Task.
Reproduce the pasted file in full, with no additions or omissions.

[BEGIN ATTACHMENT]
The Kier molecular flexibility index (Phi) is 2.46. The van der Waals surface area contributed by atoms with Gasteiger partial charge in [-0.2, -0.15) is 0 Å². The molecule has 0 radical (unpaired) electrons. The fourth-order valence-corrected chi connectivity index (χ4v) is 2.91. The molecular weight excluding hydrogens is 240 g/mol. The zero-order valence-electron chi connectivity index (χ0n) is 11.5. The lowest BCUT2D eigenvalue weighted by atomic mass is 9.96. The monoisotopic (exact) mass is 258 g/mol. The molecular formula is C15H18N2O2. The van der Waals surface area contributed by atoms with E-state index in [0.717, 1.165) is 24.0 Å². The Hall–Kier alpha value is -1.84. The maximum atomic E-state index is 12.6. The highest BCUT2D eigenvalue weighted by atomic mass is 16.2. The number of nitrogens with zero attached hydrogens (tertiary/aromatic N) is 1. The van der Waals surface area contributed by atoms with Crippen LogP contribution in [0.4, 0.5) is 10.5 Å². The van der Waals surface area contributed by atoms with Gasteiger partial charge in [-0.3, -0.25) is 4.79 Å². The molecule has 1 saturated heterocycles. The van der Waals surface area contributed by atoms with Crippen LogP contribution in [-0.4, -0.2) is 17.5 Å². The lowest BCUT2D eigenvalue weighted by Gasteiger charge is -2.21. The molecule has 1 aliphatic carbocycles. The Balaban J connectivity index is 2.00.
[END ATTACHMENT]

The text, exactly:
The Kier molecular flexibility index (Phi) is 2.46. The van der Waals surface area contributed by atoms with Gasteiger partial charge in [-0.2, -0.15) is 0 Å². The molecule has 0 radical (unpaired) electrons. The fourth-order valence-corrected chi connectivity index (χ4v) is 2.91. The molecular weight excluding hydrogens is 240 g/mol. The zero-order valence-electron chi connectivity index (χ0n) is 11.5. The lowest BCUT2D eigenvalue weighted by atomic mass is 9.96. The monoisotopic (exact) mass is 258 g/mol. The molecular formula is C15H18N2O2. The van der Waals surface area contributed by atoms with E-state index in [0.717, 1.165) is 24.0 Å². The Hall–Kier alpha value is -1.84. The maximum atomic E-state index is 12.6. The highest BCUT2D eigenvalue weighted by atomic mass is 16.2. The number of nitrogens with zero attached hydrogens (tertiary/aromatic N) is 1. The van der Waals surface area contributed by atoms with Crippen LogP contribution in [0.4, 0.5) is 10.5 Å². The van der Waals surface area contributed by atoms with Gasteiger partial charge in [-0.3, -0.25) is 4.79 Å². The molecule has 1 saturated heterocycles. The van der Waals surface area contributed by atoms with Crippen LogP contribution in [-0.4, -0.2) is 17.5 Å². The lowest BCUT2D eigenvalue weighted by Gasteiger charge is -2.21. The molecule has 1 aliphatic carbocycles. The Balaban J connectivity index is 2.00.